But how much is there to be nostalgic for? In an attempt to uncover the unsavory history of Gorham, Providence artists Holly Ewald and Becci Davis organized a response exhibit, Unpolished Legacies, at UPP Arts. Self-serving class interests, environmental degradation, and monuments to slavery and imperialism are some of the issues prominently featured. Running from September 27 to October 8, the exhibit consisted of public conversations, performances, and an art gallery Downtown that complicated the romantic history of Gorham as presented by the RISD Museum. The Museum itself supplements Designing Brilliance with an audio tour that addresses Gorham’s controversial socio-political effects, but without physical presence in the exhibit, the recorded conversations, despite their insightful commentary, are but footnotes to the dominant narrative of the exhibited material. Unpolished Legacies makes the case that in glorifying Gorham’s aesthetic and technical accomplishments, Designing Brilliance de-historicizes Gorham, removing art from its essential context.
Decorative silver has a history of weaponizing aesthetics for political ends—namely, in the service of class interests. The beautiful pieces on display in Designing Brilliance fall neatly into this legacy by reinforcing class divisions. Like the silver spoons of feudal Europe, Gorham’s sterling silver products (sterling silver is an alloy containing 92.5% silver by weight) allowed the wealthy to conspicuously project their status. A digital illustration of a serving of nachos superimposed onto an ornate silver dish, displayed in Unpolished Legacies, makes viewers feel uneasy because it defies expectations. Silver is fancy, while nachos are unrefined. The juxtaposition of the nachos and silver exposes the elitist posturing that enabled Gorham’s rise. In this light, to eat off of what remains a monetary standard seems as obscene as Scrooge McDuck blowing his nose into a twenty-dollar bill.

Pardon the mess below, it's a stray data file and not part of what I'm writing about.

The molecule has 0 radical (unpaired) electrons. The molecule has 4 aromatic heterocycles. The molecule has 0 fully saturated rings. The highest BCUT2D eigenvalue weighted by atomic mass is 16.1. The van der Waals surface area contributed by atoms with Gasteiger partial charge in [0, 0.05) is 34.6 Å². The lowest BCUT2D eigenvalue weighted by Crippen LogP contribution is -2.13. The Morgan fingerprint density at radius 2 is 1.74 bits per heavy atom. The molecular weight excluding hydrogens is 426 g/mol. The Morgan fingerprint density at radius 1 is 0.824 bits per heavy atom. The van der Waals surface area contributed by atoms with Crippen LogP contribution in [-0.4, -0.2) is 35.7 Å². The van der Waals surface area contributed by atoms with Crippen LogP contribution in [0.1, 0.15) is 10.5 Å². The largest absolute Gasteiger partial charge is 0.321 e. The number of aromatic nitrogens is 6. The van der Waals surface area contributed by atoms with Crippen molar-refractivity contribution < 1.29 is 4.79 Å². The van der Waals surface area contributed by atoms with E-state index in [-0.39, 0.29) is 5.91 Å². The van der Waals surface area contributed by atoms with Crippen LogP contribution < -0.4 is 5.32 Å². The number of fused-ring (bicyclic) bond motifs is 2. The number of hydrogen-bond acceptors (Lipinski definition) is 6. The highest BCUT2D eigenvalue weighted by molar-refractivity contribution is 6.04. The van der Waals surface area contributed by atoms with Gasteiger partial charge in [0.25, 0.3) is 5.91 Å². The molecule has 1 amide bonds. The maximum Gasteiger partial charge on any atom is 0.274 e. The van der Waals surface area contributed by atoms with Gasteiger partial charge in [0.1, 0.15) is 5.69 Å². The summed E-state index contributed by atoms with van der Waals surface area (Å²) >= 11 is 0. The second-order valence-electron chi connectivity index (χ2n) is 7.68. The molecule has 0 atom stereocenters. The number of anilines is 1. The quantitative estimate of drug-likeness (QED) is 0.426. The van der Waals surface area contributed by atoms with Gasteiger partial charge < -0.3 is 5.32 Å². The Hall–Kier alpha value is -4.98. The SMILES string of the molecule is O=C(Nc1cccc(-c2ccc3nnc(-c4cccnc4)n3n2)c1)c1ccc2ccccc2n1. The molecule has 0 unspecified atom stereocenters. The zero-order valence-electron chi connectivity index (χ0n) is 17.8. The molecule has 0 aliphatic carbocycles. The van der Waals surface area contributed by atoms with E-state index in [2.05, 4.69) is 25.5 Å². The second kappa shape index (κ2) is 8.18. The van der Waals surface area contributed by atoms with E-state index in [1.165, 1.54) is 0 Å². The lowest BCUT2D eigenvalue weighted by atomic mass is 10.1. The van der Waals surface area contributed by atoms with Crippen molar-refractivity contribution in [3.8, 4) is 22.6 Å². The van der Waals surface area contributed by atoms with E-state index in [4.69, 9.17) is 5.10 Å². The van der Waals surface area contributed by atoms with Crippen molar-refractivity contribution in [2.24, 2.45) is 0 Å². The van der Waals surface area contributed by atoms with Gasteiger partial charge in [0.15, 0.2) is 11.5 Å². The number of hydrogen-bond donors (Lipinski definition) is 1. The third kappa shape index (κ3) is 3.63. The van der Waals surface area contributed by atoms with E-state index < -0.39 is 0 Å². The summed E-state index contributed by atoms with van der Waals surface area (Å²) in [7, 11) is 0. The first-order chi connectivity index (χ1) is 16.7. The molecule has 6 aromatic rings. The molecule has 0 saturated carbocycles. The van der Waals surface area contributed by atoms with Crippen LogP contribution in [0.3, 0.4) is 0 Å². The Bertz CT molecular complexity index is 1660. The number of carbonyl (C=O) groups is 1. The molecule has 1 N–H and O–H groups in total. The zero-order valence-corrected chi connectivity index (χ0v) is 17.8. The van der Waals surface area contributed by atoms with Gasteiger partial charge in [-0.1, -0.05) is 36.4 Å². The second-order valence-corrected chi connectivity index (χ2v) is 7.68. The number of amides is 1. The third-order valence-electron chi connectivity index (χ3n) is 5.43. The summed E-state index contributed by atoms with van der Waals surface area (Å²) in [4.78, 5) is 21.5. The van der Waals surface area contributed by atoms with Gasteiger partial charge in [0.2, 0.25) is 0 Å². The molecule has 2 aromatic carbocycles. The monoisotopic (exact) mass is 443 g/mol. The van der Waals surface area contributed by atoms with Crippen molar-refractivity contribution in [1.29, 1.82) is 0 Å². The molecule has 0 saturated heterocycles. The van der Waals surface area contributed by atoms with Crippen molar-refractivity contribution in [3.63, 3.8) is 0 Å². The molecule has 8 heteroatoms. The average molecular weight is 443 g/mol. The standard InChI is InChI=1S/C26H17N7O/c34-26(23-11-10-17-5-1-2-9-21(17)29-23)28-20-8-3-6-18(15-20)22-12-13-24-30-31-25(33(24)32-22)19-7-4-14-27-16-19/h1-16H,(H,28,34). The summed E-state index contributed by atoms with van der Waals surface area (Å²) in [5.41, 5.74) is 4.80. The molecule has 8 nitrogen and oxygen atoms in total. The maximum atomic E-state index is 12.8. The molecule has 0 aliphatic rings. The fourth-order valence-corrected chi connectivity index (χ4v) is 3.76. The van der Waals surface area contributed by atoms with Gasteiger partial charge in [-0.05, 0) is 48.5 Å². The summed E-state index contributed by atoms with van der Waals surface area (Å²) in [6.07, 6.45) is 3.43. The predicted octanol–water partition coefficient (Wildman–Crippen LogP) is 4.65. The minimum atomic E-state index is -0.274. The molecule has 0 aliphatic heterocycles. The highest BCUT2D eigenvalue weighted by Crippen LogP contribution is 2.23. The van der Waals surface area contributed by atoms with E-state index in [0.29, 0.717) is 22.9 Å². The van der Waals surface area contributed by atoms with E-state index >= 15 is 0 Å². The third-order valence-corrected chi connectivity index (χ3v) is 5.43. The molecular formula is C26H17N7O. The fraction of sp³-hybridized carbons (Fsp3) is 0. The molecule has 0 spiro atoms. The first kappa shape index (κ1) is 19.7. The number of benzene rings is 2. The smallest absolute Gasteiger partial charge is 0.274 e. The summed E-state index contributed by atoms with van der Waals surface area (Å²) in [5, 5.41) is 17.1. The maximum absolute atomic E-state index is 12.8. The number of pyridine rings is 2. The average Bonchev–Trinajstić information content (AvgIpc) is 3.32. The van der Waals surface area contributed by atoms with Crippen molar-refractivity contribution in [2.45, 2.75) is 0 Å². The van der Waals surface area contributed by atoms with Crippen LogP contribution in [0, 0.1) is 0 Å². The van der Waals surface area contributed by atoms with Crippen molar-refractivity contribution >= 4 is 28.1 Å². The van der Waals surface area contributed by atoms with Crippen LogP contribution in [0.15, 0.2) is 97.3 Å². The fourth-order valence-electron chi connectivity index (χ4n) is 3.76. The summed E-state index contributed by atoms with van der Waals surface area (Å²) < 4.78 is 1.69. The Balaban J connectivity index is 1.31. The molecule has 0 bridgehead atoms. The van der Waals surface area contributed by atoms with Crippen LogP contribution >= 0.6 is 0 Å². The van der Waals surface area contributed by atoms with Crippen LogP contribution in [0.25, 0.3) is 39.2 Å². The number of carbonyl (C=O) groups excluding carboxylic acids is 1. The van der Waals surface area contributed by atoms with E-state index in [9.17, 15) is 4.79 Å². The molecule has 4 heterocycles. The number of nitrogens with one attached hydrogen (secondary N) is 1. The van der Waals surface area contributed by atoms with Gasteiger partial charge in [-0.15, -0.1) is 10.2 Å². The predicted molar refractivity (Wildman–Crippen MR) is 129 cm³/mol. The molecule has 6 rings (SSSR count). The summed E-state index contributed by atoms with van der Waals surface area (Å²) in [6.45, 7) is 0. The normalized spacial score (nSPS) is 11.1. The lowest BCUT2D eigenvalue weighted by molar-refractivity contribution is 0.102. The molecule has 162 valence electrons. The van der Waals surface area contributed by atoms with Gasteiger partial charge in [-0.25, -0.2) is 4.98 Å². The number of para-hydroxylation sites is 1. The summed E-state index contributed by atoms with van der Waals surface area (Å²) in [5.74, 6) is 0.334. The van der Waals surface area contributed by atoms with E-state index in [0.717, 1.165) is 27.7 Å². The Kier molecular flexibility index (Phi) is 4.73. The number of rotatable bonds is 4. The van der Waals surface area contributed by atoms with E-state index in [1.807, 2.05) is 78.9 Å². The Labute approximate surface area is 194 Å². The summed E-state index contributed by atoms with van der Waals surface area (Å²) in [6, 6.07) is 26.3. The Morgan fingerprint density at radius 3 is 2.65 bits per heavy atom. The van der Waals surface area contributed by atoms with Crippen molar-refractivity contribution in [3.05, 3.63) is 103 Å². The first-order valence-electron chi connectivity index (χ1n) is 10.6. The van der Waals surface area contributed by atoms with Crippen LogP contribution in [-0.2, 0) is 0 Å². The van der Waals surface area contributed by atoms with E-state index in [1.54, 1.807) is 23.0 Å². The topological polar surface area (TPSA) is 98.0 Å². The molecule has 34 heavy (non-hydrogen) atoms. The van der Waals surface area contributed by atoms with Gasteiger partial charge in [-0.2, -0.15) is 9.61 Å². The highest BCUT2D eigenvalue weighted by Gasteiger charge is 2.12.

In an attempt to associate themselves with the rich, and distance themselves from the working class, middle-class Americans also purchased silver. Gorham did not become the world’s largest silver manufacturer by selling sterling silver, but by making silver plate. Silver plate is a pedestrian metal coated with a fine layer of silver, which is much cheaper than sterling silver. Gorham leveraged class division in order to produce its masterpieces.
The wave of industrialization that propelled the Western world out of feudalism and into the modern capitalist order has left irrevocable environmental damage, much of which is only now being reckoned with. In 1897 Gorham relocated from downtown Providence, a few blocks from the RISD Museum, to Elmwood, a neighborhood on Providence’s south side. The sprawling new factory sat on the edge of Mashapaug Pond, the city’s largest natural body of water. For almost a century, Gorham disposed of harmful chemicals in the pond. Cleaners, solvents, and heavy metals polluted the air, water, and soil in the neighborhood. Local officials were quick to voice their worries. In 1905, city park commissioners cautioned the Rhode Island General Assembly, “It is essential to the health of the neighborhood that they be not polluted by dumping or the crowding of buildings on [Mashapaug’s] shores.” Despite such concerns, Gorham continued to pollute until the ratification of the Clean Water Act of 1972, which prohibited the dumping of industrial waste directly into waterways.